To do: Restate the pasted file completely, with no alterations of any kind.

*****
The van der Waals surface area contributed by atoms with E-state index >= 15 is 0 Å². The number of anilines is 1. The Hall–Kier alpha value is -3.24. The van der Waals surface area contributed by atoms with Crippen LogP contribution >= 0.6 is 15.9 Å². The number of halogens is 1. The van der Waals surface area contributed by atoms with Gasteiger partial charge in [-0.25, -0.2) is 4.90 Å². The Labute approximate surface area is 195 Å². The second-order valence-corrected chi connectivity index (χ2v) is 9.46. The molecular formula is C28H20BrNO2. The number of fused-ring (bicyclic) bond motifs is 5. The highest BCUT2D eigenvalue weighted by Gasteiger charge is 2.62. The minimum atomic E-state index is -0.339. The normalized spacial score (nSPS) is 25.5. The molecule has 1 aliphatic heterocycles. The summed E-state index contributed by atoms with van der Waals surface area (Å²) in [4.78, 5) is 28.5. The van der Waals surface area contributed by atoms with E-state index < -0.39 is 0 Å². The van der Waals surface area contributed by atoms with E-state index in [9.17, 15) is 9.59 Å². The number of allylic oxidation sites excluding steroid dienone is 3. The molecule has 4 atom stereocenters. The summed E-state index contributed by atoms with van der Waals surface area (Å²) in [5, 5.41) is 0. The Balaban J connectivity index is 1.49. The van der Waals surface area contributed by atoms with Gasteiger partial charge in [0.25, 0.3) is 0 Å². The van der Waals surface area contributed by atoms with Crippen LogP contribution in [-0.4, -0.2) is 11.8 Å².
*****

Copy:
The van der Waals surface area contributed by atoms with E-state index >= 15 is 0 Å². The number of anilines is 1. The Hall–Kier alpha value is -3.24. The van der Waals surface area contributed by atoms with Crippen LogP contribution >= 0.6 is 15.9 Å². The number of halogens is 1. The van der Waals surface area contributed by atoms with Gasteiger partial charge in [-0.25, -0.2) is 4.90 Å². The Labute approximate surface area is 195 Å². The second-order valence-corrected chi connectivity index (χ2v) is 9.46. The molecular formula is C28H20BrNO2. The number of fused-ring (bicyclic) bond motifs is 5. The highest BCUT2D eigenvalue weighted by Gasteiger charge is 2.62. The minimum atomic E-state index is -0.339. The normalized spacial score (nSPS) is 25.5. The molecule has 1 aliphatic heterocycles. The summed E-state index contributed by atoms with van der Waals surface area (Å²) in [4.78, 5) is 28.5. The van der Waals surface area contributed by atoms with E-state index < -0.39 is 0 Å². The van der Waals surface area contributed by atoms with E-state index in [9.17, 15) is 9.59 Å². The number of allylic oxidation sites excluding steroid dienone is 3. The molecule has 4 atom stereocenters. The summed E-state index contributed by atoms with van der Waals surface area (Å²) in [5, 5.41) is 0. The Balaban J connectivity index is 1.49. The van der Waals surface area contributed by atoms with Gasteiger partial charge in [0.25, 0.3) is 0 Å². The van der Waals surface area contributed by atoms with Crippen LogP contribution in [-0.4, -0.2) is 11.8 Å².